The Momentum Machines robot can crank out 400 made-to-order burgers an hour. Now, it looks like the company is opening a restaurant in San Francisco.
A robot-powered burger joint is coming to San Francisco.
In 2012, secretive robotics startup Momentum Machines debuted a machine that could crank out 400 made-to-order hamburgers in an hour. It's fully autonomous, meaning the robot can slice toppings, grill a patty, and assemble and bag the burger without any help from humans. The internet flipped out.
Years of relative silence ensued, but in January, Hoodline's Brittany Hopkins learned that the San Francisco-based startup had applied for a building permit to convert a ground-floor retail space in the SoMa neighborhood into a restaurant.
Now it looks like the restaurant is actually happening. A job posting on Craigslist from early June gives us our first glimpse into how the company's future flagship, presumably opening soon, might work.
"This location will feature the world-premiere of our proprietary and remarkable new advances in technology that enable the automatic creation of impossibly delicious burgers at prices everyone can afford," the ad explains.
Just look at that burger:
According to the job posting, Momentum Machines is looking for a self-motivated, conscientious applicant to take on the role of "restaurant generalist" at the restaurant.
It describes the ideal candidate as "autonomous," which seems about right since future robotic coworkers will also be quite autonomous.
But just because robots make the food doesn't mean there isn't human-worthy work to be done.
"[You will] learn to do everything that's part of running a restaurant in San Francisco," the ad explains. That includes taking customers' orders, scheduling shifts, and occasionally taking out the trash and tidying up.
The role will also challenge the applicant to "pick up some new skills that aren't part of typical restaurant work," such as software troubleshooting, market research, and product development.
The word "robot" is not mentioned in the job posting.
In 2012, Momentum Machines created a prototype machine that allowed every part of a burger to be customized, from cook time, condiments, and thickness of patties, depending on the day's menu.
A schematic of what the burger-bot looked like, released that year, showed a 24-square-foot Rube Goldberg-like machine, complete with a stamper that grinds and shapes custom blends of meat (like a one-third pork, two-thirds bison behemoth of a burger) and an oven.
"The burgers sold at 680 Folsom will be fresh-ground and grilled to order, served on toasted brioche, and accented by an infinitely personalizable variety of fresh produce, seasonings, and sauces," according to the Craiglist ad.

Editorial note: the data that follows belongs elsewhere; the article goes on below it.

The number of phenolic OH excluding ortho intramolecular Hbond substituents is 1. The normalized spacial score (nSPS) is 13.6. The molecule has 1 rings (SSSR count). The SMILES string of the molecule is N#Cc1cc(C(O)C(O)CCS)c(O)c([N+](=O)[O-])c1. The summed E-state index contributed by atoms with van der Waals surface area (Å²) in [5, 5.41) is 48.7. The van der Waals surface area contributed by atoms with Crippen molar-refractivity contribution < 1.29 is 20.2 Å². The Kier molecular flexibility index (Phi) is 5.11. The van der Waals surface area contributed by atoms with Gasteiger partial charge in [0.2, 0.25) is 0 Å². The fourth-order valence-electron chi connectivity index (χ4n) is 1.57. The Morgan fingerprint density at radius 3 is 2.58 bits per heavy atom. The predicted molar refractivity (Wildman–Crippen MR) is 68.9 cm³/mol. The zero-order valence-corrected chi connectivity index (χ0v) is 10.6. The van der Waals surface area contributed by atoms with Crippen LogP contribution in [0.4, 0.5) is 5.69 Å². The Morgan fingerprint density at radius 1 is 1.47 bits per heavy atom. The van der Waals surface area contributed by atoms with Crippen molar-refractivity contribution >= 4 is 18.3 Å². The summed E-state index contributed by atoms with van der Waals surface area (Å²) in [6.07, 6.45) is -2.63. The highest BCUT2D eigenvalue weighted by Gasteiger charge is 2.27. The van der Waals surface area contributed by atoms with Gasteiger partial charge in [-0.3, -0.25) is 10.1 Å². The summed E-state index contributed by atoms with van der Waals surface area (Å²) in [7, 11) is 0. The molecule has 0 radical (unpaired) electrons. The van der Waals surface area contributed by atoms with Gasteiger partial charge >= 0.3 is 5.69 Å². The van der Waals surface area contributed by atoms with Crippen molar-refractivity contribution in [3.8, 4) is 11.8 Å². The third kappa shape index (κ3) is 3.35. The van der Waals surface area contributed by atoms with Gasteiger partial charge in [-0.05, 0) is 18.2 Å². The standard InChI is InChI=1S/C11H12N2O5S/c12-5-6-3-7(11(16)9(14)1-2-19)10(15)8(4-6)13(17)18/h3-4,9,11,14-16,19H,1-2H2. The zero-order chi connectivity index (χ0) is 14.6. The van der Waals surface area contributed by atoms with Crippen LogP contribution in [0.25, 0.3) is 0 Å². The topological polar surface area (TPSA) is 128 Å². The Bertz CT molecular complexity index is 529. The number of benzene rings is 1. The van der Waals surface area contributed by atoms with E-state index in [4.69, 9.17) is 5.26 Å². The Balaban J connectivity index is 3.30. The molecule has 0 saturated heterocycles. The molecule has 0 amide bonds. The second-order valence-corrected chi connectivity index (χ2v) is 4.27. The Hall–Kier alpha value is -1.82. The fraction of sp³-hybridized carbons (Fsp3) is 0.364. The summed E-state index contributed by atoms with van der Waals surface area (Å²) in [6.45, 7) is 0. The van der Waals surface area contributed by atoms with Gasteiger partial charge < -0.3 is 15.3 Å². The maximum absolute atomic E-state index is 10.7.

The prototype could replace two to three full-time line cooks, saving a fast-food restaurant up to $90,000 a year in training, salaries, and overhead costs, tech blog Xconomy reported after catching a live demo.
"Our device isn't meant to make employees more efficient," Momentum Machines cofounder Alexandros Vardakostas told Xconomy in 2012. "It's meant to completely obviate them."
A meaty controversy is shaping up
From the consumer side of things, a Momentum Machines restaurant is a burger lover's dream. Your burger arrives exactly as you like it.
A recent post on tech blog Nanalyze describes the perks of an automated cooking process: No robot will ever spit in your food or add mayo when you asked for the burger without. A robot won't take an extra minute to prepare your meal because it's checking Facebook.
Burgers will be fast, cheap, and personalized for your taste buds.
Modern-day automat Eatsa moves the ordering process to a tablet.Melia Robinson/Tech Insider
San Franciscans, at least, are already warming up to the idea of a restaurant experience with minimal human interactions. In 2015, futuristic food-chain Eatsa opened downtown. The vegetarian restaurant, which specializes in quinoa bowls, uses technology to automate the ordering and pick-up process.
But not everyone will be on board with the burger-bot, which takes automation to the next level. Momentum Machines' technology eliminates the need for line cooks (though front-of-house and custodial staff will likely still be essential).
It also raises the ongoing question: Will robots steal our jobs? The answer, according to Momentum Machines, is yes. But that's okay.
In 2012, Business Insider reported that the company thinks its can actually promote job growth by letting robots fill in for humans in the kitchen. Momentum Machines may, for example, have to hire new employees to grow their technology and to staff additional restaurant locations.
There is no scheduled opening date for the Momentum Machines restaurant, and the company did not immediately respond to a request for comment. We'll be over here, salivating, in the meantime.